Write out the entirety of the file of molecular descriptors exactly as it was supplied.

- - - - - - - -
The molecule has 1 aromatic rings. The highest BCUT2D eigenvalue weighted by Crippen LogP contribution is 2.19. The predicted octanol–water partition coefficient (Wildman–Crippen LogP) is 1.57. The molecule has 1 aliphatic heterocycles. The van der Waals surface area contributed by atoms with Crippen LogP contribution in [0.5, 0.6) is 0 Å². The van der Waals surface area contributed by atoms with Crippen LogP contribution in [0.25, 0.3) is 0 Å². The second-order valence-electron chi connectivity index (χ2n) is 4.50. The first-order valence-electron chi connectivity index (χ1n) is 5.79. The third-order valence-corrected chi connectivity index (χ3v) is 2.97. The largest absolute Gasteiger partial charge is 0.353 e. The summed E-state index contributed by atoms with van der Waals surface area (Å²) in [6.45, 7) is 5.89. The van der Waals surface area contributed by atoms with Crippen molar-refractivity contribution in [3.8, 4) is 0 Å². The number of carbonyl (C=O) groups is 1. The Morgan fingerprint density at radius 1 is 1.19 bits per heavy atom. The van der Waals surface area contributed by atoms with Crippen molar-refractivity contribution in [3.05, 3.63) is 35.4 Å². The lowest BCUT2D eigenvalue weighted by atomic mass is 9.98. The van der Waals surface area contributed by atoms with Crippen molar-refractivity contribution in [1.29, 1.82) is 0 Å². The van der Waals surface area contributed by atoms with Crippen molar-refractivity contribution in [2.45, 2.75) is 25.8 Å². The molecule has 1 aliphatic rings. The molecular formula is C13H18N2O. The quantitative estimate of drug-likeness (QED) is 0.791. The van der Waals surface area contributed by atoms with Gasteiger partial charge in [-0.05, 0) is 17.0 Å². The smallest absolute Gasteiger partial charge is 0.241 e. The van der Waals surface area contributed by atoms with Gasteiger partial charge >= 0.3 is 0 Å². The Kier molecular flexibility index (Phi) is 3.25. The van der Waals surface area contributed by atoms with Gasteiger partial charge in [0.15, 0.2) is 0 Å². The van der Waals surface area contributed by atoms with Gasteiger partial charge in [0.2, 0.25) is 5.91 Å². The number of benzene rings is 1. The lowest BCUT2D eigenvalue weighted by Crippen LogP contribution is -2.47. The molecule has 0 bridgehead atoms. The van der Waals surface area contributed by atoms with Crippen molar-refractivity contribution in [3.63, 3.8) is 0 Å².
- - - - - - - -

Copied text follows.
The molecule has 1 aromatic rings. The highest BCUT2D eigenvalue weighted by Crippen LogP contribution is 2.19. The predicted octanol–water partition coefficient (Wildman–Crippen LogP) is 1.57. The molecule has 1 aliphatic heterocycles. The van der Waals surface area contributed by atoms with Crippen LogP contribution in [0.5, 0.6) is 0 Å². The van der Waals surface area contributed by atoms with Crippen LogP contribution in [0.25, 0.3) is 0 Å². The second-order valence-electron chi connectivity index (χ2n) is 4.50. The first-order valence-electron chi connectivity index (χ1n) is 5.79. The third-order valence-corrected chi connectivity index (χ3v) is 2.97. The largest absolute Gasteiger partial charge is 0.353 e. The summed E-state index contributed by atoms with van der Waals surface area (Å²) in [6.45, 7) is 5.89. The van der Waals surface area contributed by atoms with Crippen molar-refractivity contribution in [3.8, 4) is 0 Å². The number of carbonyl (C=O) groups is 1. The Morgan fingerprint density at radius 1 is 1.19 bits per heavy atom. The van der Waals surface area contributed by atoms with Crippen molar-refractivity contribution in [3.05, 3.63) is 35.4 Å². The lowest BCUT2D eigenvalue weighted by atomic mass is 9.98. The van der Waals surface area contributed by atoms with Crippen molar-refractivity contribution in [1.29, 1.82) is 0 Å². The van der Waals surface area contributed by atoms with Crippen molar-refractivity contribution in [2.45, 2.75) is 25.8 Å². The molecule has 1 aliphatic rings. The molecular formula is C13H18N2O. The quantitative estimate of drug-likeness (QED) is 0.791. The van der Waals surface area contributed by atoms with Gasteiger partial charge in [-0.05, 0) is 17.0 Å². The smallest absolute Gasteiger partial charge is 0.241 e. The van der Waals surface area contributed by atoms with Gasteiger partial charge >= 0.3 is 0 Å². The Kier molecular flexibility index (Phi) is 3.25. The van der Waals surface area contributed by atoms with Gasteiger partial charge in [0.15, 0.2) is 0 Å². The van der Waals surface area contributed by atoms with Gasteiger partial charge in [0.2, 0.25) is 5.91 Å². The number of benzene rings is 1. The lowest BCUT2D eigenvalue weighted by Crippen LogP contribution is -2.47. The molecule has 0 bridgehead atoms. The van der Waals surface area contributed by atoms with Crippen molar-refractivity contribution in [3.63, 3.8) is 0 Å².